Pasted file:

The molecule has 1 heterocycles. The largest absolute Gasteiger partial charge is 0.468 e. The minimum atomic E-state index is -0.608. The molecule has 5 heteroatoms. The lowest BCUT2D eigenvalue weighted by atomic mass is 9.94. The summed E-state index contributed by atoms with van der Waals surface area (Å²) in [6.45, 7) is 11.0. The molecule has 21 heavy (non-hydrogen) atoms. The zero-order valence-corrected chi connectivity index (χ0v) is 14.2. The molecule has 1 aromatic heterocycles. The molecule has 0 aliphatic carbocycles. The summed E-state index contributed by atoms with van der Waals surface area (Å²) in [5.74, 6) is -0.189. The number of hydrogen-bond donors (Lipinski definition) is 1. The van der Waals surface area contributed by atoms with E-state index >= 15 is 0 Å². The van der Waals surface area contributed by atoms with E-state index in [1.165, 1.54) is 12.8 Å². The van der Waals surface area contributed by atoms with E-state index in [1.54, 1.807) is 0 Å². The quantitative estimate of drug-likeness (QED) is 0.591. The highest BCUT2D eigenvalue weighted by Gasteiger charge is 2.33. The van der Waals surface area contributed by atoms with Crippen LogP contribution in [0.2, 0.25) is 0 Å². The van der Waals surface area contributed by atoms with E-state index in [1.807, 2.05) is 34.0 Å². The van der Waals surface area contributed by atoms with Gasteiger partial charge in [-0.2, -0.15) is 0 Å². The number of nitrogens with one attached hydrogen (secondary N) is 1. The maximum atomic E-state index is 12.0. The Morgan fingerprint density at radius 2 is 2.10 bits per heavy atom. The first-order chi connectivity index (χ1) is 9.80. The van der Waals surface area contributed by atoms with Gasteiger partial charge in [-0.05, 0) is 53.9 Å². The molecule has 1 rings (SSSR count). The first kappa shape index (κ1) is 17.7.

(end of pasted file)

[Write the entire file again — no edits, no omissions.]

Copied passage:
The molecule has 1 heterocycles. The largest absolute Gasteiger partial charge is 0.468 e. The minimum atomic E-state index is -0.608. The molecule has 5 heteroatoms. The lowest BCUT2D eigenvalue weighted by atomic mass is 9.94. The summed E-state index contributed by atoms with van der Waals surface area (Å²) in [6.45, 7) is 11.0. The molecule has 21 heavy (non-hydrogen) atoms. The zero-order valence-corrected chi connectivity index (χ0v) is 14.2. The molecule has 1 aromatic heterocycles. The molecule has 0 aliphatic carbocycles. The summed E-state index contributed by atoms with van der Waals surface area (Å²) in [5.74, 6) is -0.189. The number of hydrogen-bond donors (Lipinski definition) is 1. The van der Waals surface area contributed by atoms with E-state index >= 15 is 0 Å². The van der Waals surface area contributed by atoms with E-state index in [1.165, 1.54) is 12.8 Å². The van der Waals surface area contributed by atoms with E-state index in [1.54, 1.807) is 0 Å². The quantitative estimate of drug-likeness (QED) is 0.591. The highest BCUT2D eigenvalue weighted by Gasteiger charge is 2.33. The van der Waals surface area contributed by atoms with Crippen LogP contribution in [0.2, 0.25) is 0 Å². The van der Waals surface area contributed by atoms with E-state index in [1.807, 2.05) is 34.0 Å². The van der Waals surface area contributed by atoms with Gasteiger partial charge in [-0.2, -0.15) is 0 Å². The number of nitrogens with one attached hydrogen (secondary N) is 1. The maximum atomic E-state index is 12.0. The Morgan fingerprint density at radius 2 is 2.10 bits per heavy atom. The first-order chi connectivity index (χ1) is 9.80. The van der Waals surface area contributed by atoms with Gasteiger partial charge in [-0.05, 0) is 53.9 Å². The molecule has 1 rings (SSSR count). The first kappa shape index (κ1) is 17.7.